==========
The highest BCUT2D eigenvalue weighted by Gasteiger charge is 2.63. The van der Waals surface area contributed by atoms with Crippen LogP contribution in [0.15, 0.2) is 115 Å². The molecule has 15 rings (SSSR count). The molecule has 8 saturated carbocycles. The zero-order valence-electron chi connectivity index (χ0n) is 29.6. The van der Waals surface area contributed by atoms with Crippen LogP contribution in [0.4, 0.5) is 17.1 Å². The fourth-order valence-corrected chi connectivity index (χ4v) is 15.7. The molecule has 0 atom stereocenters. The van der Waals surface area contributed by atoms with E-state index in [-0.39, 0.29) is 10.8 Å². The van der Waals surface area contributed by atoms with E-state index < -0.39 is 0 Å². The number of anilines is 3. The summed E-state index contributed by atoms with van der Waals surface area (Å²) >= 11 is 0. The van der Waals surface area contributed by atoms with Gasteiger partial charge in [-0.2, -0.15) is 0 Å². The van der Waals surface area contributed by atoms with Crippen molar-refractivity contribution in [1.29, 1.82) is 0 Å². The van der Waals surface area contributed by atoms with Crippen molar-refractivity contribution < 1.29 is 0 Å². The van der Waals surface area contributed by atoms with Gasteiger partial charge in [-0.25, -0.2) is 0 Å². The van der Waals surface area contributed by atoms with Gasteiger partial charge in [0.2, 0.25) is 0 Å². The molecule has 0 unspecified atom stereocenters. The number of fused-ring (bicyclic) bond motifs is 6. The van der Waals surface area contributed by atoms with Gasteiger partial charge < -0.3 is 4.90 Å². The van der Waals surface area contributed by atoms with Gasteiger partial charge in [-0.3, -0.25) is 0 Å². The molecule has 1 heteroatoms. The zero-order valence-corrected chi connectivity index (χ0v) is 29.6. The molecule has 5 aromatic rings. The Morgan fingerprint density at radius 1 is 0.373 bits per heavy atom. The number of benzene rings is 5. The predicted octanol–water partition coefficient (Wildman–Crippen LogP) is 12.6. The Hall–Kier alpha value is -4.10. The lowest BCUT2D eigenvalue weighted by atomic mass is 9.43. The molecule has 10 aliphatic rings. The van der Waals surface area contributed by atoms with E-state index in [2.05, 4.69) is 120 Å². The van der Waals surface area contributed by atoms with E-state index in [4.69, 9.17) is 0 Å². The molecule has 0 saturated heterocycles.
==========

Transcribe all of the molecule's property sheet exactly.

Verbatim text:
The highest BCUT2D eigenvalue weighted by Gasteiger charge is 2.63. The van der Waals surface area contributed by atoms with Crippen LogP contribution in [0.15, 0.2) is 115 Å². The molecule has 15 rings (SSSR count). The molecule has 8 saturated carbocycles. The zero-order valence-electron chi connectivity index (χ0n) is 29.6. The van der Waals surface area contributed by atoms with Crippen LogP contribution in [0.4, 0.5) is 17.1 Å². The fourth-order valence-corrected chi connectivity index (χ4v) is 15.7. The molecule has 0 atom stereocenters. The van der Waals surface area contributed by atoms with E-state index in [-0.39, 0.29) is 10.8 Å². The van der Waals surface area contributed by atoms with E-state index < -0.39 is 0 Å². The number of anilines is 3. The summed E-state index contributed by atoms with van der Waals surface area (Å²) >= 11 is 0. The van der Waals surface area contributed by atoms with Gasteiger partial charge in [-0.2, -0.15) is 0 Å². The van der Waals surface area contributed by atoms with Crippen molar-refractivity contribution in [1.29, 1.82) is 0 Å². The van der Waals surface area contributed by atoms with Crippen molar-refractivity contribution < 1.29 is 0 Å². The van der Waals surface area contributed by atoms with Gasteiger partial charge in [-0.25, -0.2) is 0 Å². The van der Waals surface area contributed by atoms with Gasteiger partial charge in [0.2, 0.25) is 0 Å². The molecule has 0 unspecified atom stereocenters. The number of fused-ring (bicyclic) bond motifs is 6. The van der Waals surface area contributed by atoms with Gasteiger partial charge < -0.3 is 4.90 Å². The van der Waals surface area contributed by atoms with Gasteiger partial charge in [-0.3, -0.25) is 0 Å². The molecule has 1 heteroatoms. The zero-order valence-corrected chi connectivity index (χ0v) is 29.6. The molecule has 5 aromatic rings. The Morgan fingerprint density at radius 1 is 0.373 bits per heavy atom. The number of benzene rings is 5. The predicted octanol–water partition coefficient (Wildman–Crippen LogP) is 12.6. The Hall–Kier alpha value is -4.10. The lowest BCUT2D eigenvalue weighted by atomic mass is 9.43. The molecule has 10 aliphatic rings. The van der Waals surface area contributed by atoms with E-state index in [2.05, 4.69) is 120 Å². The van der Waals surface area contributed by atoms with E-state index in [4.69, 9.17) is 0 Å². The molecule has 0 saturated heterocycles.